A high flow oxygen ventilator unit in the High Care facility of the Karl Bremer Hospital in Bellville, Western Cape, South Africa where COVID-19 patients with serious breathing problems were treated. Picture: Ian Landsberg/AfricanNews Agency (ANA)
A high flow oxygen ventilator unit in the High Care facility of the Karl Bremer Hospital in Bellville, Western Cape, South Africa where COVID-19 patients with serious breathing problems were treated. Picture: Ian Landsberg/AfricanNews Agency (ANA)

Africa has higher Covid death rate than other regions in the world – study

By Karen Singh Time of article published May 23, 2021

Share this article:

DURBAN - A STUDY conducted by African Covid-19 Critical Care Outcomes Study (Acccos) investigators in 10 African countries, including South Africa, found a higher death rate among critically ill Covid-19 patients than in any other region in the world.

The SA-led study funded by a grant from the Critical Care Society of Southern Africa and published in The Lancet medical journal, was based on 3 140 adult participants admitted to 64 hospitals in 10 countries between May and December 2020.

These include 13 hospitals in South Africa while the rest were from Egypt, Ethiopia, Ghana, Kenya, Libya, Malawi, Mozambique, Niger and Nigeria.

Death rates among adults in the 30 days after being admitted to critical care with suspected or confirmed Covid-19 infection appear considerably higher in Africa with an average of 48% while the global average is 31%.

According to the Africa-based researchers, a critical factor in these excess deaths may be a lack of intensive care resources and underuse of those available.

For example, the researchers found that half of the patients died without being given oxygen, and while 68% of hospitals had access to renal dialysis, only 10% (330 out of 3 073) of severely ill patients received it.

According to the study, there has been no reported clinical outcomes data from Africa, or patient management data in low-resource settings.

The study aimed to address this evidence gap and identify which human and hospital resources, underlying conditions, and critical care interventions might be associated with mortality or survival in adults (aged 18 or older) admitted to intensive care or high-care units in Africa.

All participants received standard care and were followed up for at least 30 days unless they died or were discharged.

After 30 days, the study found that 48% of the critically ill patients had died, 16% survived but remained in hospital, 84% had been discharged while the outcome of 63 patients was unknown.

The majority of patients, 61%, were men with an average age of 56 with a few underlying chronic conditions.

The most common conditions included high blood pressure, diabetes, HIV/Aids, chronic kidney disease and coronary artery disease.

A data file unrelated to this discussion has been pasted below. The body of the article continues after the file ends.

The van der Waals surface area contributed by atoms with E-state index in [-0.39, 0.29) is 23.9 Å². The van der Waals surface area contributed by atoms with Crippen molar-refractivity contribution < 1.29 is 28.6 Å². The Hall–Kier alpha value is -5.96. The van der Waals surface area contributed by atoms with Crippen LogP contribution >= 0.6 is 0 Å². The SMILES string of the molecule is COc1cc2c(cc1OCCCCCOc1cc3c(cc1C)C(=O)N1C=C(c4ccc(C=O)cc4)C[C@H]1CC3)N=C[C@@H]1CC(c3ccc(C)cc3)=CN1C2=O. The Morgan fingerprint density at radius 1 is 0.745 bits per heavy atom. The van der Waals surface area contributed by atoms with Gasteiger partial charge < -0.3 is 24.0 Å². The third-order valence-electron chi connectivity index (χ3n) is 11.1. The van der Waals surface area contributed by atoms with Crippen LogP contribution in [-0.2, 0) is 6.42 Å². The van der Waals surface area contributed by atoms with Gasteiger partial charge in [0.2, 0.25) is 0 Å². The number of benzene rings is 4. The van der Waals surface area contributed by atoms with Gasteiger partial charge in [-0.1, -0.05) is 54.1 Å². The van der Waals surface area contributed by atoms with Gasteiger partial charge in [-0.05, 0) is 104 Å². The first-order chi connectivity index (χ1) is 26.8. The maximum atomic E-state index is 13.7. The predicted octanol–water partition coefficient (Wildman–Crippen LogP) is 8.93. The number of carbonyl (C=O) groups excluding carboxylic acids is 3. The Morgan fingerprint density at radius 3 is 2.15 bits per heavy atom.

“People with pre-existing conditions had the highest risk of poor outcomes. Having chronic kidney disease or HIV/Aids almost doubled the risk of death, while chronic liver disease more than tripled the risk of dying.”

The study found that diabetes was also associated with poor survival.

However, contrary to previous studies, being male was not linked with increased mortality.

As the study’s co-lead Professor Dean Gopalan from the University of KwaZulu-Natal said the finding that men did not have worse outcomes than women was unexpected.

“It might be that the African women in this study had a higher risk of death because of barriers to accessing care, or limitations or biases in receiving care when critically ill,” he said.

The study found that compared with survivors, patients who died were also more likely to have a higher degree of organ dysfunction.

The Sequential Organ Failure Assessment(SOFA) score revealed that more respiratory and cardiovascular support on admission to intensive care was required yet the resources to provide this care were limited.

“The quick SOFA score could be a simple tool to use at critical admission in low-resourced settings to help clinicians identity patients with poor prognosis at an early stage and to avoid delays in starting necessary organ support,” said Gopalan.

Professor Bruce Biccard from Groote Schuur Hospital and the University of Cape Town, said this was the first study to give a detailed and comprehensive picture of what is happening to people who are severely ill with Covid-19 in Africa.

“Sadly, it indicates that our ability to provide sufficient care is compromised by a shortage of critical care beds and limited resources within intensive care units,” he said.

Poor access to potential life-saving interventions such as dialysis, proning (turning patients on their front to improve breathing), and blood oxygen monitoring could be factors in the deaths of these patients, he said.

Biccard said this may also partly explain why one in eight patients had therapy withdrawn or limited.

“We hope these findings can help prioritise resources and guide the management of severely ill patients and ultimately save lives in resource-limited settings around the world,” he said.


Share this article: